Washington, DC.; June 28, 2021: The U.S. Supreme Court announced today that courts must hear a case challenging a San Francisco ordinance forcing land owners to provide lifetime leases to tenants. 

“The Pakdels will finally have their day in court, as they deserve,” said Jeffrey McCoy, an attorney at Pacific Legal Foundation, which asked the high court to reverse the decision. “As the Supreme Court previously admonished in Knick, property owners should not have to jump through nonsensical hoops to get their day in court.” 

Peyman Pakdel and his wife bought an apartment in San Francisco in 2009 as a future home for their retirement. The apartment was one of six units carved out of a home, and all six owners held title as “tenants-in-common.” Unlike the other owners, the Pakdels decided to rent out their unit, until they were ready to move in for their retirement. When the Pakdels purchased the unit, they, along with the other owners, agreed to convert the building into a condominium as soon as possible. However, the Pakdels lost the ability to live in their own home because the city passed an ordinance that allowed condominium conversions only if owners who were renting offered a lifetime lease to any existing tenant.  

Under this new law, the Pakdels’ much younger tenant could choose to remain for his entire life, depriving the Pakdels of their retirement dream. The Ninth Circuit held that the Pakdels could not challenge the law in court because they failed to object to the ordinance in the Rube Goldberg-like process preferred by the City of San Francisco, a process that no longer even exists.

In the Court’s per curiam opinion, they said, “Given that the Fifth Amendment enjoys ‘full-fledged constitutional status,’ the Ninth Circuit had no basis to relegate petitioners’ claim ‘to the status of a poor relation’ among the provisions of the Bill of Rights.”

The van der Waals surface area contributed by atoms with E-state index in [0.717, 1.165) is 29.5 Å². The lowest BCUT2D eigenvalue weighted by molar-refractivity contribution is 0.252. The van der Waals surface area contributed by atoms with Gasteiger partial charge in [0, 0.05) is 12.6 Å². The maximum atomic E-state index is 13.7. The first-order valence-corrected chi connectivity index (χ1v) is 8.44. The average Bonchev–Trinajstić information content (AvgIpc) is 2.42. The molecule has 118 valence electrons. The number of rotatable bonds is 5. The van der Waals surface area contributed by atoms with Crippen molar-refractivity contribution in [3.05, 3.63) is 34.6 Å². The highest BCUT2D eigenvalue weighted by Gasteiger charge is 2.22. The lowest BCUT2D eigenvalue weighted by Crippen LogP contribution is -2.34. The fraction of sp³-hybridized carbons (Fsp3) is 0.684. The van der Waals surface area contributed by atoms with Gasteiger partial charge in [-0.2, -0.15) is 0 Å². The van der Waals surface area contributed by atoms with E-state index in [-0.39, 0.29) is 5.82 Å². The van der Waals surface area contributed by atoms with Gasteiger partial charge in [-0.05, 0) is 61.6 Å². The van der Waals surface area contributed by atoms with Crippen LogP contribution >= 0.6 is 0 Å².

The Court also advised the lower courts to consider the Pakdels’ claims in light of the recently decided Cedar Point Nursery v. Hassid, which held that the right to exclude is a fundamental attribute of property ownership that the government cannot take without compensation. 

The case is Pakdel v. City and County of San Francisco,, which marks Pacific Legal Foundation’s 14th victory at the Supreme Court of the United States.


Opinion of the Supreme Court
about plf logo

About Pacific Legal Foundation

Pacific Legal Foundation is a national nonprofit law firm that defends Americans threatened by government overreach and abuse. Since our founding in 1973, we challenge the government when it violates individual liberty and constitutional rights. With active cases in 34 states plus Washington, D.C., PLF represents clients in state and federal courts, with 18 wins of 20 cases litigated at the U.S. Supreme Court.

If you are on deadline and need immediate assistance, or need a comment from a PLF attorney, please contact our media team at media@pacificlegal.org.